After Forrester gave repeated assurances that he was “coherent,” “literate,” and aware of the consequences of self-representation, Whelan granted his motion to appear pro se at trial as well as at some of the post-trial proceedings.

At a follow-up hearing in March, the judge addressed various concerns pertaining to Forrester’s self-representation, but again did not talk about the charge against him. Nor did he correct his previous error about the potential sentence Forrester faced.

The Court noted the high burden placed on the government in waiver of counsel cases and found the fact that the trial judge did not specify the charges particularly damaging.  The Court also found it irrelevant that the trial judge had actually overstated the possible penalities that Forrester faced. 

Debt collectors and


While trolling the news for useful information to post on shlep, I came across this blog post at  It advises people who are being pursued by debt collectors to make sure that the company who is trying to collect really owns the debt that it’s claiming the person owes.  They also point to this great article offering tips for people being sued by debt collecters over at Alabama Consumer Law Blog

I have heard about Consumerist before, but today was the first time I visited their web-site, and I highly recommend it.  They analyze new products, discuss the customer service of various companies, and as the above article indicates, offer useful tips for consumers who are dealing with various sorts of problems related to buying and selling.  It’s a great web-site for all things related to consumer rights.

A quick perusal of the archives showed pages dealing with debt collection, early termination fees, fraud, and identity theft, and much more.  You can also send them tips when a company treats you unfairly.  Check it out. 

Bank of America kicks off new pro bono initiative

ø is reporting that today Bank of America expanded a pro bono effort it has been working on since 2005 by

partnering with Sanctuary for Families, Neighborhood Entrepreneur Law Project, Volunteers of Legal Service, New York Family Court, Volunteer Lawyers for the Arts, and several major law firms to help ensure the legal needs of the city’s underserved and vulnerable are met.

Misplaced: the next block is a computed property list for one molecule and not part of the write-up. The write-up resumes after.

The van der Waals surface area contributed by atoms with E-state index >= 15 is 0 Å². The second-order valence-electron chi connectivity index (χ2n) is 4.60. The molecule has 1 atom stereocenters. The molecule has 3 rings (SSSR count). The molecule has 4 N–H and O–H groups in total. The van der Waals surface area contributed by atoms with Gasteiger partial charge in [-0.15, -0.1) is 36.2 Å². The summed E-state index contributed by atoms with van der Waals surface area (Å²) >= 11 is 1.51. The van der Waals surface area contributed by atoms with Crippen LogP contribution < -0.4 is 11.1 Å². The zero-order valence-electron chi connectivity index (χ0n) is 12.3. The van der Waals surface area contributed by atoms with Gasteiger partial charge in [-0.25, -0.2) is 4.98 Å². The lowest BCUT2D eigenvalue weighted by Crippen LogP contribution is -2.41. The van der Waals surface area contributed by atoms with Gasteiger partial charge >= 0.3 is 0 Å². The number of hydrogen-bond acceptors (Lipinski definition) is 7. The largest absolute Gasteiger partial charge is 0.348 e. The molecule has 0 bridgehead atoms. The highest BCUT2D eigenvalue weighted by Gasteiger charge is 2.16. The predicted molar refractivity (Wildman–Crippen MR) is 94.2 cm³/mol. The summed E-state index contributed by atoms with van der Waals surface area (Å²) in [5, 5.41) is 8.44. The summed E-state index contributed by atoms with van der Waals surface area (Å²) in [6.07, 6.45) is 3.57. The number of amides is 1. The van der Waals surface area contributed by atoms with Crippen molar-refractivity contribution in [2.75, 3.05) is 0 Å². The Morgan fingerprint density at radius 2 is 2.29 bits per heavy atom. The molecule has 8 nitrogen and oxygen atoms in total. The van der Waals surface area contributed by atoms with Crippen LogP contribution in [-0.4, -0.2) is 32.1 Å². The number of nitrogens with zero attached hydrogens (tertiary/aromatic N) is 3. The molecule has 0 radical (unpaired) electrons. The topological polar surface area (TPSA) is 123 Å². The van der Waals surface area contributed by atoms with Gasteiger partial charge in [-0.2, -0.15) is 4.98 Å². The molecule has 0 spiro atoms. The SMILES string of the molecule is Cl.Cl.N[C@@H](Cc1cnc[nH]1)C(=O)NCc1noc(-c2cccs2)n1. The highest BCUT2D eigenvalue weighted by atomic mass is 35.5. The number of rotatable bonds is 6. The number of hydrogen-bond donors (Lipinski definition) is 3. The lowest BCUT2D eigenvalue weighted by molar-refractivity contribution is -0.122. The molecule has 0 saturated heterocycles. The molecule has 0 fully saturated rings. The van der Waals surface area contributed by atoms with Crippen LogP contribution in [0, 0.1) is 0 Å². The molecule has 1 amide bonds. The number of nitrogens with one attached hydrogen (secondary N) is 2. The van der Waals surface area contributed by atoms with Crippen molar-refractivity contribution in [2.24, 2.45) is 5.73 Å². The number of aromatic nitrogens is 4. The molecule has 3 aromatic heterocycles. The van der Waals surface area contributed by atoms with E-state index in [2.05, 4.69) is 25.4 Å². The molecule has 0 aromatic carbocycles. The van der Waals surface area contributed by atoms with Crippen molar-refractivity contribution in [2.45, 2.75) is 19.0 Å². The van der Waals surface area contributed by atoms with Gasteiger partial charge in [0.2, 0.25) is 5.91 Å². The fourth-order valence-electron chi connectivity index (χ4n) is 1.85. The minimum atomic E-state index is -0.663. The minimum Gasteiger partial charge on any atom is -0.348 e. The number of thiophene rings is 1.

The project will be centered in New York City.  In developing the program, Bank of America consulted with its New York Legal Department for information about issues and causes of interest as well as time constraints on the lawyers. 

Of special interest to shlep readers: One project that Bank of America lawyers will be participating in is the Self-Represented Legal Services Project at Brooklyn Family Court, covered by shlep previously here and here


New Legal Self-Help Center in Madison County, IL


The Edwardsville Intelligencer, the main newspaper for Madison County, IL, is reporting that the Madison County Law Library, located in the county courthouse basement, has opened a new self-help center to assist pro se patrons with navigating the court system.


The center will be staffed by court officials as well as Chief Judge Ann Callis for 15 hours a week.  It’s major focus seems to be on helping users to understand the basics of going to court such as how to behave and the roles of various court officials, as opposed to substantive legal matters. 

Although a more substantive program would likely prove more helpful, the new self-help center is certainly a start in a county with a poverty rate of 11.2%.


Debate in Missouri over assisting pro se clients


An article in the June 4th edition of Missouri Lawyer’s Weekly discusses the recent debate in the state legal community over the Missouri Supreme Court’s proposed rules for assisting pro se litigants through the court system.

The proposed rules would allow court clerks to provide information and forms to pro se litigants.  Proponents argue that the help is badly needed, but opponents say the proposed rules are tantamount to allowing the unauthorized practice of law.  Some also argue that the court system is simply too overstrained already to take on this new task:

“The crux of the issue is therefore whether the court system should put itself in a situation of straining its already inadequate resources and modifying its traditional role in the legal system (not by merely judging, but by assisting litigants) so that individuals may accomplish, without a lawyer, a task which is admittedly best performed with a lawyer,” the Clay County association said in the letter.

“‘To hell with poor people’; that’s what that paragraph says to me,” said St. Louis County Circuit Judge Dennis Smith. “‘Courts exist for the rich. ‘ I don’t believe that. If you are poor and can’t afford an attorney, what are you supposed to do? I’m open to suggestion if any other attorney in the state has an idea of how to help these people.

 The comment period for the proposed rules ends July 1.